But one becomes accustomed even to the noise of a cannon. When the snoring began to resembled the sounds of a heavy sea tearing down things that were meant to stand I found I could talk.

“Don’t put me too near the stove,” I yelled above the chorus of snores. “It’s very warm in here.”

So he led the way past a cell where a young man stood looking through the bars, past where a woman leaned her pale face against the bars, away down to a place where half a dozen doors stood ajar.

“Is there no way to get a drink of water during the night?” I asked.

“Oh, yes, I will give you a tin cup which you can keep in your cell,” he replied.

I went into my cell. It was not luxuriously furnished; indeed, some might call it bare. There was a bare cemented floor, brick walls painted brown half way up and then whitewashed; a brass faucet where I could get water. The bed was the very personification of simplicity. It was only a board fastened securely to the wall about two feet from the floor. There is no saying that there was no spread or pillow or any of those little things we think we can’t do without at home, because there was only board and nothing but board. My jailer fastened the grated door. I was not very sleepy and felt inclined to talk. I peeped out between the bars, catching alternately a cloud of smoke and a glimpse of his kind old face.


“Say, what are you called?” I asked by the way of an introduction.

“A Turnkey,” he answered, peeping back at me.

“Well, now, if that stove would fall down out there how could we be saved?” I asked.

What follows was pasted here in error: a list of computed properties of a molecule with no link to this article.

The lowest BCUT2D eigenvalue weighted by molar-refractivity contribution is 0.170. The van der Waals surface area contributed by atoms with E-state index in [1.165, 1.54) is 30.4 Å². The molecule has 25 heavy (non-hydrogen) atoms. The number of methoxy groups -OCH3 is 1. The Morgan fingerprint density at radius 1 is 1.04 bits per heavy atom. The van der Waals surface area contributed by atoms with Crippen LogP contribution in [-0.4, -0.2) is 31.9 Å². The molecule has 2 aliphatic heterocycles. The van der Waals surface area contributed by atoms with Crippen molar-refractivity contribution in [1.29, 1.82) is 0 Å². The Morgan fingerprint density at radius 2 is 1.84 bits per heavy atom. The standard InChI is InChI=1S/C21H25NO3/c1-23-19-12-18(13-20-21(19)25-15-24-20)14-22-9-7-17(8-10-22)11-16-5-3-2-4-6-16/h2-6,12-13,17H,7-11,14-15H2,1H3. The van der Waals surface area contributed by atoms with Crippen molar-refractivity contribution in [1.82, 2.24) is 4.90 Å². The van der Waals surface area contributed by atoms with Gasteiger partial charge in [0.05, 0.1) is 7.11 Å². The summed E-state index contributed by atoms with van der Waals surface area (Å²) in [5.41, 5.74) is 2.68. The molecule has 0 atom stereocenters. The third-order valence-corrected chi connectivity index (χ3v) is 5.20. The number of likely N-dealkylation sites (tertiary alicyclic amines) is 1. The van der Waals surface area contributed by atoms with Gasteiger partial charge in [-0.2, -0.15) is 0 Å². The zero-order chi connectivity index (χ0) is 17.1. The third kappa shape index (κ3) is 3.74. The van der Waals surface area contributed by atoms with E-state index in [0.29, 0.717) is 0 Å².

“I don’t know, I’m sure,” he said, with a smile.

“Would we all have to roast here in our cells?” I continued.

“Yes, I think that would be the end of you,” he laughed; “but there’s no fear of it; it can’t catch fire here.”

It was not very pleasant when I was alone with nothing to think about except the different varieties of snoring. I began to have a fervent wish that some one would waken and move. I felt cheated of the company I had expected to have in the yells and cries and songs of the different prisoners. As if in answer to my wish, I heard some door rattle, rattle, and then a voice—a woman’s voice—cried:

“Say, Captain, Captain. Come here, won’t you?” and rattle, rattle, rattle went the door.

“Ho, now. What do you want?” I heard my jailer ask.

“Say, open this door for me, won’t you?”

“And what do you want the door opened for?” he inquired in a cheery voice.

“I just want it opened, that’s all. Open it, won’t you? Please, Captain.”

“I’m afraid of you. You’ll bit me if I open the door,” he said, and she laughed at this quite heartily.

“No, I won’t bite you. Open the door; do open the door.”

“I can’t, I’m afraid you’ll bite,” he still replied lightly; and pleased, the poor woman laughed again and then went to sleep.


I heard him open the grating of another cell and then heard him say: “Come, come, now! Don’t double up that way. There, that’s better,” and the grating was locked again.,
“Is anything wrong?” I asked, as he came down the corridor. I was still looking through the grating.

“No. There’s a woman down there that I’m afraid may smother,” he said, putting his face close to the bars.

“What is she in for?”

“Drunk,” he replied shortly; “and I just now found this,” holding a still burning cigarette between the bars, “beside here, and I’m afraid of her smothering.”

“What brings the largest number of women here?”

“Drink. We have five drunks for any other one complaint,” he said sadly. “We’ve got four in here now.”